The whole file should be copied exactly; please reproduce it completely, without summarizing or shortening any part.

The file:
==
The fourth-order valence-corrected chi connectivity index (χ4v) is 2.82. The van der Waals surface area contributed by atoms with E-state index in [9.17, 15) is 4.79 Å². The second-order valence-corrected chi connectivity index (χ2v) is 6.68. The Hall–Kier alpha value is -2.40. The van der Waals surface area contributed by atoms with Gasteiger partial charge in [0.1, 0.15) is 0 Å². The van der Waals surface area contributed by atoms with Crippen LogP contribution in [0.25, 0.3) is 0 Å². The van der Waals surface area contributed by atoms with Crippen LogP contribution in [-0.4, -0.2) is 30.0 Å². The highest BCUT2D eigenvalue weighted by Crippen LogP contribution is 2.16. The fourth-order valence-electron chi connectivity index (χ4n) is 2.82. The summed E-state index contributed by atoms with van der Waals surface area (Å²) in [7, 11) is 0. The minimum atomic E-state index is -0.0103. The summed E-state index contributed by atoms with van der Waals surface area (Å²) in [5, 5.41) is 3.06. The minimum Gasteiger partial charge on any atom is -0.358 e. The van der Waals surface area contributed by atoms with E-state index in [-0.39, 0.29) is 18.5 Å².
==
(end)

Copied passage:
The fourth-order valence-corrected chi connectivity index (χ4v) is 2.82. The van der Waals surface area contributed by atoms with E-state index in [9.17, 15) is 4.79 Å². The second-order valence-corrected chi connectivity index (χ2v) is 6.68. The Hall–Kier alpha value is -2.40. The van der Waals surface area contributed by atoms with Gasteiger partial charge in [0.1, 0.15) is 0 Å². The van der Waals surface area contributed by atoms with Crippen LogP contribution in [0.25, 0.3) is 0 Å². The van der Waals surface area contributed by atoms with Crippen LogP contribution in [-0.4, -0.2) is 30.0 Å². The highest BCUT2D eigenvalue weighted by Crippen LogP contribution is 2.16. The fourth-order valence-electron chi connectivity index (χ4n) is 2.82. The summed E-state index contributed by atoms with van der Waals surface area (Å²) in [7, 11) is 0. The minimum atomic E-state index is -0.0103. The summed E-state index contributed by atoms with van der Waals surface area (Å²) in [5, 5.41) is 3.06. The minimum Gasteiger partial charge on any atom is -0.358 e. The van der Waals surface area contributed by atoms with E-state index in [-0.39, 0.29) is 18.5 Å².